“Where is the Life we have lost in living? Where is the wisdom we have lost in knowledge?

Where is the knowledge we have lost in information?

The cycles of Heaven in twenty centuries Brings us farther from God and nearer to the Dust.”

T.S. Eliot, Choruses from the Rock

My fear in writing or talking about any new technology is that I am going to sound like an angry, old curmudgeon, shaking his fist at whatever is shiny and new, longing for the good old days of this or that.

But I am not an old man, I am absurdly happy as a priest, and the only thing I am nostalgic about is those times friends have brought me cornbread.

But we live in a world where “something new” is constantly thrust upon us, whether we are ready for it or not. This is particularly true when the app Pokemon Go was released. Suddenly strangers were scouring church grounds, all hours of the day or night, faces buried in their phones (or occasionally looking up to glance suspiciously at the wandering priest).

This sudden influx of wanderers on parish grounds has generated, in many of my older priest friends, questions about what is going on and how to respond to these unexpected visitors. The beauty of this time has been the chance to ask the deeper questions about our relationship with technology and what it means to really be human. And this is what I think is so interesting (and problematic) about Pokemon Go: that it has tapped into something important in us (why else would so many people be playing it?) and yet has also not lived out the full breadth of this desire.

Somewhat of a side note: Whenever anything new emerges It is important that we look critically at what is being offered, not in order to immediately reject it, but to test it.  Not everything new is bad, just as not everything old is good; it all has to be sifted. As Saint Paul beautifully said in his first letter to the Thessalonians, “But test everything; hold fast to what is good, abstain from every form of evil” (5:21-22).  The simplest criteria for testing what is new is asking the question: “Is this good for my humanity?” If, whatever is presented to us, is not good for our being more human, being more ourselves, then for love of my own humanity I must set it aside.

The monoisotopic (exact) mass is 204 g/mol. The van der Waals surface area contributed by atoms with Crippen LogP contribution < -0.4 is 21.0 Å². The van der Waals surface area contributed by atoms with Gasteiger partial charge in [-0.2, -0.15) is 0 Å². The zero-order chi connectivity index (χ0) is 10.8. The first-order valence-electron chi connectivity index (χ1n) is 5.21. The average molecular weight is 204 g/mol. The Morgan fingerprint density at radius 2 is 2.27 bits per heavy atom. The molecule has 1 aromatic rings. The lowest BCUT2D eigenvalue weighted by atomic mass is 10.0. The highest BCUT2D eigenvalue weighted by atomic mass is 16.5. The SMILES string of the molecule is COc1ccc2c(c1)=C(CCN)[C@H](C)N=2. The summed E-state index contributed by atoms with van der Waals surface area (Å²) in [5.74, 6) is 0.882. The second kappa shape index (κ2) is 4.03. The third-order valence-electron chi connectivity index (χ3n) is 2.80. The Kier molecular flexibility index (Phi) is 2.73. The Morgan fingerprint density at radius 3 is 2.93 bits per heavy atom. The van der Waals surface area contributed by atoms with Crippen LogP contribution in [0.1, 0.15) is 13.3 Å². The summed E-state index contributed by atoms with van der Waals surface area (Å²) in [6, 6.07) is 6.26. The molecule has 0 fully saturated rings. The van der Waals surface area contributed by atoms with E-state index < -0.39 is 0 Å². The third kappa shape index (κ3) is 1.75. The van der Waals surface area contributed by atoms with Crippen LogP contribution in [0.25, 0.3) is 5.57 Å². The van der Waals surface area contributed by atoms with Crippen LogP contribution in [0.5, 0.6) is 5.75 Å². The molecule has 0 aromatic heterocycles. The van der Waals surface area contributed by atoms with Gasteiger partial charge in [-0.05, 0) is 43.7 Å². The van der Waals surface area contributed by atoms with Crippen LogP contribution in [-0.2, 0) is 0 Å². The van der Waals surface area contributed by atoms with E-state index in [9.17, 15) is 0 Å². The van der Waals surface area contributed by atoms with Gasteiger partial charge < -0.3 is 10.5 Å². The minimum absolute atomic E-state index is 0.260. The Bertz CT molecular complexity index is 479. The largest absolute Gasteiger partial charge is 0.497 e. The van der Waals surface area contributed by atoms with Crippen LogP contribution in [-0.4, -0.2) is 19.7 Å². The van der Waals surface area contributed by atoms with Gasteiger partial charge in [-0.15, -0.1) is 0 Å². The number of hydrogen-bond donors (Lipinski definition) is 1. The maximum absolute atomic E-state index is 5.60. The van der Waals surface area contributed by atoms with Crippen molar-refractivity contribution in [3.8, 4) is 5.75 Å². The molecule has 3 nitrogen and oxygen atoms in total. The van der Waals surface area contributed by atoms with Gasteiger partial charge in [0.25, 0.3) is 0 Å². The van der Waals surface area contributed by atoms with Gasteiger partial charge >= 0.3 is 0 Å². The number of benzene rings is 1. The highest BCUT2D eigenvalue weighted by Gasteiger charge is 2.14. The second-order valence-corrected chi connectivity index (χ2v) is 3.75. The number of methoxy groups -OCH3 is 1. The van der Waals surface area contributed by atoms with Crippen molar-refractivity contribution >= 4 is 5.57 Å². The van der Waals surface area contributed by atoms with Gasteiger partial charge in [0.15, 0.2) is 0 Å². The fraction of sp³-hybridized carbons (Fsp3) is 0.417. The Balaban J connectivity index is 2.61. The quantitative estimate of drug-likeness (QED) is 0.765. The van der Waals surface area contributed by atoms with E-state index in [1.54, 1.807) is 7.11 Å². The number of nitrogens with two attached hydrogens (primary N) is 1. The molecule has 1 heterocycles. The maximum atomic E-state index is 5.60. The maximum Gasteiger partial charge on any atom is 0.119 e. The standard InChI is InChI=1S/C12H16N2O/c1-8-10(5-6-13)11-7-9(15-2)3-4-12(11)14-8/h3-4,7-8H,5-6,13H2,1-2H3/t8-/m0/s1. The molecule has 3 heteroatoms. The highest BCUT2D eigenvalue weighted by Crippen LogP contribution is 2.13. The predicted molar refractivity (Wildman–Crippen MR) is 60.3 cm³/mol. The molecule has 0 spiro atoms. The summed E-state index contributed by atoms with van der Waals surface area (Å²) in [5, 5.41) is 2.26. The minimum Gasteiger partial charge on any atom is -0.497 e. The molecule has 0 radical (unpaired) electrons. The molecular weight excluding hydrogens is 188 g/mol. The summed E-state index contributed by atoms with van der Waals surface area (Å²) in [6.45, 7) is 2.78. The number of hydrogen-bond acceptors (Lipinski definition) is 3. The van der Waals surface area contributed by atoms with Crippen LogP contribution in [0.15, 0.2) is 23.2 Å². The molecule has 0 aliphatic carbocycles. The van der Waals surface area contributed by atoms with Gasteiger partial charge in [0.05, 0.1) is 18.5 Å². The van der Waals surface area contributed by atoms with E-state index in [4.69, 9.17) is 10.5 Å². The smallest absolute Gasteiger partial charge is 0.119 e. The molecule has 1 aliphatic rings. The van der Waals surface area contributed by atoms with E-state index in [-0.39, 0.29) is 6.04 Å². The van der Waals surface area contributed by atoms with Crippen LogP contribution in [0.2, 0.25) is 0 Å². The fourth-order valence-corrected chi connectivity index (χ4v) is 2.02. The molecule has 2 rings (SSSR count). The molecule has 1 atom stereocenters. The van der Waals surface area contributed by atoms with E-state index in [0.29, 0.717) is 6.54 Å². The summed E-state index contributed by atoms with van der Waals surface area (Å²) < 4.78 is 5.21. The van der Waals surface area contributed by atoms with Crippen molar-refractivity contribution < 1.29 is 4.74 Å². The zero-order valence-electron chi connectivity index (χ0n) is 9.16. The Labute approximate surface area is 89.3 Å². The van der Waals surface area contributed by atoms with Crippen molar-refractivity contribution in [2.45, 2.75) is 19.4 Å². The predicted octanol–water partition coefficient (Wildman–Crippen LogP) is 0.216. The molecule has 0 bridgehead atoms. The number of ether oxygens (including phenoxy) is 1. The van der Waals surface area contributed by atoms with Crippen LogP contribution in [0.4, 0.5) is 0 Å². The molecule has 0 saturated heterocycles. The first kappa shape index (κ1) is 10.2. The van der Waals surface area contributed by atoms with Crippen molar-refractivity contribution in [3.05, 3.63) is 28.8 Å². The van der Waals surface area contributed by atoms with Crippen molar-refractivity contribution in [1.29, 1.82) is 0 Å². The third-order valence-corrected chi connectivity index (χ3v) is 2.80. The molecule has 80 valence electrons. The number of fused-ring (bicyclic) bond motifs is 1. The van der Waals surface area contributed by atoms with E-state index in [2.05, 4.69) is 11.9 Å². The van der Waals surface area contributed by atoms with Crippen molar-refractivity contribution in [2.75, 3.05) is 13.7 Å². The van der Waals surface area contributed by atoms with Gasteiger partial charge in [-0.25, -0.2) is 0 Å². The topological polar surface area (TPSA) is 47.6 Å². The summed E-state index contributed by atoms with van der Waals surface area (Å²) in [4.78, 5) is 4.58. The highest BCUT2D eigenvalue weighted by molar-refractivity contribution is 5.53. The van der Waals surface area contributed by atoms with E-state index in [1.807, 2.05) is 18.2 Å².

It is a simple criterion, but to live it out requires a particular kind of work. This is the work of comparing what I am living with the desires of my human heart, to live at the level of desire. Great athletes set aside a great deal to perform better; they are cautious about what they eat and drink, they make sure they are making time to sleep. It is a daily sacrifice, but for many it’s worth it because performing well and securing victory is more important to them than distractions. The athlete has to pay attention and take even more seriously their deeper desires than to indulge in other, smaller, desires which presents themselves along the way.

This is an easy example for us to understand; but how much more seriously should I take the deepest desires which govern the whole trajectory of my life? The desire for meaning, for truth, for a love that transcends my smallness?

If I really love and respect my own humanity, I have to take these deeper desires more seriously. I have to constantly return to what is essential and set aside what is unnecessary.

And this is precisely the problem I see with Pokemon Go; It is not actually good for our humanity…but also why it is so unbelievably popular. It taps into the profoundly human desire to make a journey, for a life of adventure, for there to be a thread that connects everything that I do and everywhere that I go and it all matters; that I can be brought out of myself, and be given an opportunity to encounter others. There is a sense of promise in the game, in its potential, what it can offer. I have had many friends tell me of the positive effects, of it bringing them to new places and getting them outside.

But is this what the game really does? Does it live up to what it promises? I like to walk in the afternoons, and what I have found in those I’ve encountered playing  Pokemon Go, is that instead of being glued to their phones or consoles inside, they are now glued to their phones and walking outside.

And this is being equated with living, a life of adventure.

It has tapped into a deeper desire that it cannot fulfill and yet pretends to.